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Italian lodger tells police he is ‘guilty’ of cannibal murder

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An Italian lodger told Irish police he was ‘guilty’ of the horrific murder of his landlord Tom O’Gorman in what is believed to be Ireland’s first cannibal murder.

Saverio Bellante had been living in his victim’s house in Castleknock, Co Dublin for some months before the murder in the early hours of Sunday morning which is believed to have been sparked by a quarrel over a chess game.

The officers who discovered O’Gorman’s dismembered body have been treated for trauma. Some reports state that Bellante had eaten his victim’s lung.

Bellante, a 34-year-old pharmaceutical company worker originally from Sicily, appeared before Blanchardstown District Court on Monday.

He was arrested at the scene and charged with the murder of his 39-year-old landlord who was bludgeoned with a dumbbell and then stabbed to death.

The Irish Independent reports that the Italian national appeared in court dressed in a black sweater, black trousers, maroon polo shirt and grey trainers with his dark hair and beard neatly trimmed.

He appeared calm as Detective Patrick Traynor took the stand and described how the defendant had been cautioned and charged by Sergeant Morgan O’Connor and that Bellante had replied to the caution, “I am guilty.”

Bellante spoke briefly during the short hearing when he declared that he would represent himself.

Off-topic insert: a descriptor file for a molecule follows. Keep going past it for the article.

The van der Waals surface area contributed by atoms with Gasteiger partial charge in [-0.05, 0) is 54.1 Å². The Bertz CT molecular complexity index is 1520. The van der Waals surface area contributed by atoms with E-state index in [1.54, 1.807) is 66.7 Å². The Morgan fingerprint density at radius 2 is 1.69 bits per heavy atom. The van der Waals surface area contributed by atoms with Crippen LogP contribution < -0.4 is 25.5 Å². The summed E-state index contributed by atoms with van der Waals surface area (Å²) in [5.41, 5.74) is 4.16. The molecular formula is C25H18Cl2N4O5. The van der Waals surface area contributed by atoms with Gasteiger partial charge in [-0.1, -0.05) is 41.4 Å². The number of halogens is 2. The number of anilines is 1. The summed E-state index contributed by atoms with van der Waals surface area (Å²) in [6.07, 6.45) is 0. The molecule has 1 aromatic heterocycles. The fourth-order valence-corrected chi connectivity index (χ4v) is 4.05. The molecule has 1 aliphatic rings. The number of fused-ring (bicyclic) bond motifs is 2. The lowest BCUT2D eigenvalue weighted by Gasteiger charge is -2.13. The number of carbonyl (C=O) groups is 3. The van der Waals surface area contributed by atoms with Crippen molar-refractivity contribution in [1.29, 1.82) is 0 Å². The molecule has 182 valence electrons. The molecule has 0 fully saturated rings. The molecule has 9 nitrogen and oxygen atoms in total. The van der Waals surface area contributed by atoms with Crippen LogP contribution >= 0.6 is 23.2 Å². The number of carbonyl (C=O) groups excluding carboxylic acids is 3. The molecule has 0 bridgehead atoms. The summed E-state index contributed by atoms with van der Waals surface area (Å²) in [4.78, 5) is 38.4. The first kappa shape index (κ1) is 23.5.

He was remanded in custody to appear in Cloverhill District Court on Friday.

The judge also directed that Bellante be sent for medical assessment, with the court services to decide the nature of that assessment.

O’Gorman served as a Minister for the Eucharist at Our Lady Mother of the Church in Castleknock, just around the corner from his family home.

He worked as a researcher for the Iona Institute, a Dublin-based Catholic advocacy group.

Sarah MacDonald of CatholicIreland.net said: “The horrifyingly violent nature of his death is so contrary to our gentleman colleague and friend.

“A conversation with Tom could go anywhere – he was always thinking and reading and some of us gained insights via the crumbs that fell from his intellectual table.

“If he got wind that someone was giving you a tough time – particularly if it was a priest – he’d be on the phone giving you a pep talk and showing solidarity.”

O’Gorman also worked as a religious journalist.

Editor of the Irish Catholic newspaper, Michael Kelly, paid tribute to O’Gorman and called him "a wonderful journalist.”

Kelly said, “Tom was a wonderful man, a wonderful character. I mean he was great company, a great mimic.

“He’d a wonderful sense of humor, very proud of his Catholic faith, very involved in his Catholic faith and similar causes.

“In terms of interests really, a Renaissance man, a great interest in music, a great interest in films, in poetry, in literature, in politics. He was very easy company. He made friends very easily.”

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